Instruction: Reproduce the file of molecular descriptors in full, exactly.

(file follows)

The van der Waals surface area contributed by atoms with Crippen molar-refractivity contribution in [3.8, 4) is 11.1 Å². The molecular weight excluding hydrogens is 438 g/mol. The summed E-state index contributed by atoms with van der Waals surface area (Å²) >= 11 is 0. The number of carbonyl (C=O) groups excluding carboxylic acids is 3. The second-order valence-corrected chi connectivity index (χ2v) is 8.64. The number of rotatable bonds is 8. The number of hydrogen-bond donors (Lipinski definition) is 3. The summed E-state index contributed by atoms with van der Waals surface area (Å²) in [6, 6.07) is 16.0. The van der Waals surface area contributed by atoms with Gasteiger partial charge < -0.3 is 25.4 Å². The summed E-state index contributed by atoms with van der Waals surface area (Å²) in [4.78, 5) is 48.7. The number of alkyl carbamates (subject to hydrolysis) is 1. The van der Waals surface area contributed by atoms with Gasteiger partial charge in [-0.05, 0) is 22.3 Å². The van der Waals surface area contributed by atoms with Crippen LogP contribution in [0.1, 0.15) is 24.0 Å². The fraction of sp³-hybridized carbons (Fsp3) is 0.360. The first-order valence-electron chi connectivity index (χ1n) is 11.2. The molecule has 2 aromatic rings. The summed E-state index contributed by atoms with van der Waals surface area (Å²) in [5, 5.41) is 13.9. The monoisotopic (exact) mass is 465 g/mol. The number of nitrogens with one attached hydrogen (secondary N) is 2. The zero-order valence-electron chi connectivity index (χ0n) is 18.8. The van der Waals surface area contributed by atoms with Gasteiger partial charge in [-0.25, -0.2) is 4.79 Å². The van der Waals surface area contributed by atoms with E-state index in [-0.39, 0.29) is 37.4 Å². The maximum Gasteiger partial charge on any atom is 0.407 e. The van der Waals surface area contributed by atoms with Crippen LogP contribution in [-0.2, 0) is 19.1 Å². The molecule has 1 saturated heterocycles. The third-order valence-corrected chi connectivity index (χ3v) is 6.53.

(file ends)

The van der Waals surface area contributed by atoms with Crippen molar-refractivity contribution in [3.8, 4) is 11.1 Å². The molecular weight excluding hydrogens is 438 g/mol. The summed E-state index contributed by atoms with van der Waals surface area (Å²) >= 11 is 0. The number of carbonyl (C=O) groups excluding carboxylic acids is 3. The second-order valence-corrected chi connectivity index (χ2v) is 8.64. The number of rotatable bonds is 8. The number of hydrogen-bond donors (Lipinski definition) is 3. The summed E-state index contributed by atoms with van der Waals surface area (Å²) in [6, 6.07) is 16.0. The van der Waals surface area contributed by atoms with Gasteiger partial charge < -0.3 is 25.4 Å². The summed E-state index contributed by atoms with van der Waals surface area (Å²) in [4.78, 5) is 48.7. The number of alkyl carbamates (subject to hydrolysis) is 1. The van der Waals surface area contributed by atoms with Gasteiger partial charge in [-0.05, 0) is 22.3 Å². The van der Waals surface area contributed by atoms with Crippen LogP contribution in [0.1, 0.15) is 24.0 Å². The fraction of sp³-hybridized carbons (Fsp3) is 0.360. The first-order valence-electron chi connectivity index (χ1n) is 11.2. The molecule has 2 aromatic rings. The summed E-state index contributed by atoms with van der Waals surface area (Å²) in [5, 5.41) is 13.9. The monoisotopic (exact) mass is 465 g/mol. The number of nitrogens with one attached hydrogen (secondary N) is 2. The zero-order valence-electron chi connectivity index (χ0n) is 18.8. The van der Waals surface area contributed by atoms with Gasteiger partial charge in [-0.25, -0.2) is 4.79 Å². The van der Waals surface area contributed by atoms with E-state index in [-0.39, 0.29) is 37.4 Å². The maximum Gasteiger partial charge on any atom is 0.407 e. The van der Waals surface area contributed by atoms with Crippen LogP contribution in [-0.2, 0) is 19.1 Å². The molecule has 1 saturated heterocycles. The third-order valence-corrected chi connectivity index (χ3v) is 6.53.